Articolo disponibile anche in: Italian

Valentino Ciarla ( is a passionate oenologist, always traveling around Italy. His base is in Montefiridolfi in the Chianti Classico region.

Valentino, tell us how you arrived in Chianti.

“I came here to study, and was one of the few fortunate students who studied at Villa Montepaldi, in San Casciano. After I graduated I worked in Liguria and had experiences in Stellenbosch, South Africa and Saint Emilion in France. I then arrived at the Marchesi Antinori wineries. I stopped in Chianti and now i live here”.

Was the world of wine always yours? How did you get started?

“I was “forced to” . I wanted to do something else, but my sister and various cousins were gainfully employed as oenologists. My parents thought it was a good idea to “suggest” (forcefully) that I study at the Istituto Agrario. To tell the truth, I was born in the vineyards and with wine. My grandfather produced and sold wine near Rome. My father continued and increased the work by selling products and consulting local producers. Now, looking around, I realize that DNA is not an opinion”.

What was your training and what do you do today?

“I studied at the Agrarian Institute in Ascoli Piceno, specializing in viticulture and oenology in the sixth year in Siena. Then I got a university diploma with a three year degree in viticulture and oenology at the University of Florence. I was trained on the field. I began early at home and at 18 years old I worked in a Swiss wine cellar. My training is still going on. Today I work as a wine consultant for a series of producers, mostly in Tuscany and Chianti. I help them all year around and in every phase of production. Often, I support them in marketing and communications especially with the small companies”.

What is your view of the sector in general? Is it in a healthy state?

“That is a complicated question that we ask ourselves every day. I think that from the outside, wine shines brighter than it actually is. Of course we have to realize that in respect to other areas and the rest of agriculture, especially in Tuscany, there is still the possibility to ”live” off wine. However, it is affected by the general economic situation in the world and all of the mechanisms of the Italian system”.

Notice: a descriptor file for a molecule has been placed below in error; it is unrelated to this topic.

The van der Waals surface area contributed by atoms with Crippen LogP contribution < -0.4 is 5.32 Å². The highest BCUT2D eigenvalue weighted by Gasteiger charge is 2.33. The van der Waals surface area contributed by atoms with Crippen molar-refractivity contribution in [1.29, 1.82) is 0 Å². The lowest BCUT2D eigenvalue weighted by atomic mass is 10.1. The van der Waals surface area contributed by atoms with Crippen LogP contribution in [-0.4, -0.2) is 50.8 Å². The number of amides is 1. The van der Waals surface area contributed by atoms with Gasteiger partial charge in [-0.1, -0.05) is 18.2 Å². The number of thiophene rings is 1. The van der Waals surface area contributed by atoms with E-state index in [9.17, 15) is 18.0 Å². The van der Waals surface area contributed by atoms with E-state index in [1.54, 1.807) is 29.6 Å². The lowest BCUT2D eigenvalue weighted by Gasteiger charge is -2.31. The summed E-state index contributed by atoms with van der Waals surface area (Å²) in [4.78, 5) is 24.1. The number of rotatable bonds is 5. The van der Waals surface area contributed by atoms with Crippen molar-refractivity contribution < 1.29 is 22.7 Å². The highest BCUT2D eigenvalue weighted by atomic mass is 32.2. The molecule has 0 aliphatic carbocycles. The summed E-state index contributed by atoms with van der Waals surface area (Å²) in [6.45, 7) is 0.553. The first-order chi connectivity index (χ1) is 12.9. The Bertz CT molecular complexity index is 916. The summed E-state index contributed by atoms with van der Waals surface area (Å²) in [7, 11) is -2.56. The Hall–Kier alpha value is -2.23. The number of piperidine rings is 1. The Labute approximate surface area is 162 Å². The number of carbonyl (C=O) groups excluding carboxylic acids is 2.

Can you tell us which wines have a good future according to you?

“I think that the grand denominations of Tuscany… Brunello Di Montalcino and Chianti Classico above all, have a tradition that allows them to look ahead. Then, in addition to a forecast and a wish, I would bet on the autochthonous vines (in Tuscany and elsewhere) and on all aspects that allow them to be tied to the territory that grows it. I am convinced of this; with a product of elevated quality, you have a unique card to play on an always more global market”.

Finally, how do you view Chianti Classico and its wines?

“I like Chianti Classico, as a wine and as a territory. I like it very much and believe that it has all the potential to view the future in a positive manner. I believe that it is necessary, speaking about wine, to think of it, as we are doing, as a serious
zonation in a territory that is so vast and varied. There shouldn’t be a division between zones and producers. They should help each other to valorize the wine in the best way possible… together. The many Chianti Classico wines… of the Chianti Classico territory”.

Matteo Pucci